Machado on what happened to make him leave game in fourth: “I thought I could stay in. I felt sore, obviously. I just got hit. I was a little sore, but I tried to stay in there. I tried to grind it
out, and once I went to go pick up a bat, I took a swing in the cage and I felt fine. Then the next inning, I went back out there and I just felt it getting tight on me. I wasn’t able to pick up a bat.
“I’m not going to harm the team. I’m not going to go up there and struggle when someone else can come in and take my place and do something better than what I can that day.”
Machado on whether wrist is still sore from opening day: “This is just the impact. I think it’s more impact than anything else. I’m not really sure. I can’t read no MRI, but it’s just something that’s just bruised up. It caught me in a good spot, right in between the wrist and the hand. That’s just something that we’re going to have to see how it plays out.”
Machado on whether he heard from Andrew McCutchen: “He told me once I fell down, he went over and told me, ‘My bad.’ I know he didn’t mean to do it, but it’s just part of the game. This is how we play. We play hard, we go out there and I was joking around that if Caleb (Joseph) didn’t make a good throw, this wouldn’t have happened. It was just an unfortunate play that just happened how it is.
“He tapped me and he said, ‘Sorry,’ and we went about our business.”
Manager Buck Showalter on Asher: “Just command early. He got a little better but then his pitch count was so high. There were what, 26 strikeouts tonight? Seems like everyone throws 95-100 nowadays. I thought Ash’s stuff was pretty good. He finally started using the curveball a little bit more. But a lot of counts not in his favor and he got ambushed a little bit in the first inning and it didn’t look like we were going to mount much.”
Showalter on Ross: “I’m not going to take anything away from the young man. Evidently, obviously he had a good night statistically and I’m going to leave it at that. I’m not going to start trying to take something away from a young man’s good outing. I’m sure he’s capable of that and they think a lot of him.”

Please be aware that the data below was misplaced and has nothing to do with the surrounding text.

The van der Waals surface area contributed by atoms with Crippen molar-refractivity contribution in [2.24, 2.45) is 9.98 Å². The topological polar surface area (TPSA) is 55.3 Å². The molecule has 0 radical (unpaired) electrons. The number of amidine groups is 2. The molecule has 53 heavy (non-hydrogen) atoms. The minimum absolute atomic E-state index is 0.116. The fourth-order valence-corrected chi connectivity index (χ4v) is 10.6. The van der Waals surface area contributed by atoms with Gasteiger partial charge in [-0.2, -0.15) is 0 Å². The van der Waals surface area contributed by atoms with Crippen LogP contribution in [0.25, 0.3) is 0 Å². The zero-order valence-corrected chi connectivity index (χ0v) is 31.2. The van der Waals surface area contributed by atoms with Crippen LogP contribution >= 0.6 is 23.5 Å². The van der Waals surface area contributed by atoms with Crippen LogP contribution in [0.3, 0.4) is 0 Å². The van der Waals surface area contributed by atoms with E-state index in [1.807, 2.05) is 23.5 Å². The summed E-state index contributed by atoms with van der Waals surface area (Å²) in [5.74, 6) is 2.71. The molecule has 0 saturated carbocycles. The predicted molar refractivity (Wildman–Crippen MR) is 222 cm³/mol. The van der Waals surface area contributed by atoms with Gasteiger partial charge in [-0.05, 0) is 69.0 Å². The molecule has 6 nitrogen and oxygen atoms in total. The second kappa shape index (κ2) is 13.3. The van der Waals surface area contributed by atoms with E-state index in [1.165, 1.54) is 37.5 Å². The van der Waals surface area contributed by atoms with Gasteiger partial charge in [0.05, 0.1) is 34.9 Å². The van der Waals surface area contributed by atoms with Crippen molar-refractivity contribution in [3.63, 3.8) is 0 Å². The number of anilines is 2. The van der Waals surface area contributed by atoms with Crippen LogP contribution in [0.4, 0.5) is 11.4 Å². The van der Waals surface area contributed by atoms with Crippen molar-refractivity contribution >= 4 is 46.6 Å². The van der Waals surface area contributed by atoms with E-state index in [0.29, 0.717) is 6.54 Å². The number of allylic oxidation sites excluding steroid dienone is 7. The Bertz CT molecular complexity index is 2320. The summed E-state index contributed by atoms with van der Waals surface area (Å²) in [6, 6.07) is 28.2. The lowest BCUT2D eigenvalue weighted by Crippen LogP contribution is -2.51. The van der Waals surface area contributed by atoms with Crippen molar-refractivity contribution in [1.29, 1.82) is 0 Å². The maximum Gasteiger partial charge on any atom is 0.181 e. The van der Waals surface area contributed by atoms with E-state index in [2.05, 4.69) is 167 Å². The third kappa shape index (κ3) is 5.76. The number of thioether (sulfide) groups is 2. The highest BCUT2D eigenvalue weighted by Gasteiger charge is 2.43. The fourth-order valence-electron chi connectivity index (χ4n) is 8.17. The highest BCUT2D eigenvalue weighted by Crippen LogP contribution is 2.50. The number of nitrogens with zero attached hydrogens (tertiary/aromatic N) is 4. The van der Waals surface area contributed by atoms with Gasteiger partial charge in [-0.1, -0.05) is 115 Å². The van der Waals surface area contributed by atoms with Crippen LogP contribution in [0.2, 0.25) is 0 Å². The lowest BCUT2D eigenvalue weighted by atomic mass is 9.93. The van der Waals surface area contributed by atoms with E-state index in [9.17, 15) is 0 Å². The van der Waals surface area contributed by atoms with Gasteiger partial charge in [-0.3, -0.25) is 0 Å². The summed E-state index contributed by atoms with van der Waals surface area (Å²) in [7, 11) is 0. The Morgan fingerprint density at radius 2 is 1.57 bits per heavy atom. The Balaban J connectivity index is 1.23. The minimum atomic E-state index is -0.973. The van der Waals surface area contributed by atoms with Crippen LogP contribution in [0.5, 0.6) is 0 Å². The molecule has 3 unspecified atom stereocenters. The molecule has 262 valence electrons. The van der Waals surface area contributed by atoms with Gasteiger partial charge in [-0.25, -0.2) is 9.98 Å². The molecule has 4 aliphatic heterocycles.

Showalter on whether his team is tired: “You could ask them, too. We’ve had two extra-inning games and you jump up and get on a bus just like they get on a plane to cross the country. Usually, it boils down to the only people that get normal rest, and that’s the two starting pitchers. It usually boils down to whose starting pitcher pitches well.”
Showalter on the mental effect of losing the off-day: “They’re professionals. It’s part of the gig and if don’t understand it, I know our guys do. That’s why every chance you get to play a game that might get called off, you play it because you know you pay the piper down the road. There’s (repercussions) from everything. You get short starts from your starter, it affects everything. You get rain outs, it affects doubleheaders. That’s one of the advantages that teams with roofs have. They never play a doubleheader at home.
“There’s point-counterpoint on all of it. It’s a sport where it doesn’t affect you that night, you pay the piper down the road. And that’s true for both teams. The one guy that’s got normal rest is the pitchers, so usually whose starting pitcher pitches the best comes out ahead.”
Showalter on Jones and Machado: “Jonesy, those last two games. I was talking about cause and effect, it takes a toll on you. So, talking to him, I and we thought it was best that we give him a day. We’ll see what tomorrow brings, we’ll see if tonight was enough. A little bit better turnaround. This was like playing a day game after a night game today after that.
“Manny is the old day-to-day, but he told Richie (Bancells) this morning that he wasn’t as sore as expected to be. He does have a little wrist soreness there actually from the lick there. We’ll see where it is tomorrow. I think it’s too early to project what the next couple of days are going to bring. I’m hoping we get in tomorrow and Manny and Adam are back in there. But if they’re not healthy enough, I feel like, they’ll sit again.”
Asher on first inning: “You know, I think my command got away from me a little bit. You know, I fell behind a lot of hitters and balls just started finding holes.”
Asher on impact of 41-pitch inning: “It’s tough. You never want to throw that many pitches in one inning. You never want to give up four runs in an inning. You just kind of try to clean the slate and move forward.”
Asher on what was different tonight: “I think just command issues a little bit. Just falling behind a lot of guys. Like I said, balls found holes and it’s tough to stop momentum like that.”
Asher on needing to find consistency: “You know, just trust the process and go about our business and your game plan. Trust that you’re good enough to make pitches and get guys out.”
Asher on impact of running game: “It’s frustrating. I don’t know the exact stats, but I don’t know if I’ve had a steal attempt on me all year. It was different, but, you know, it’s something I got to be better at.”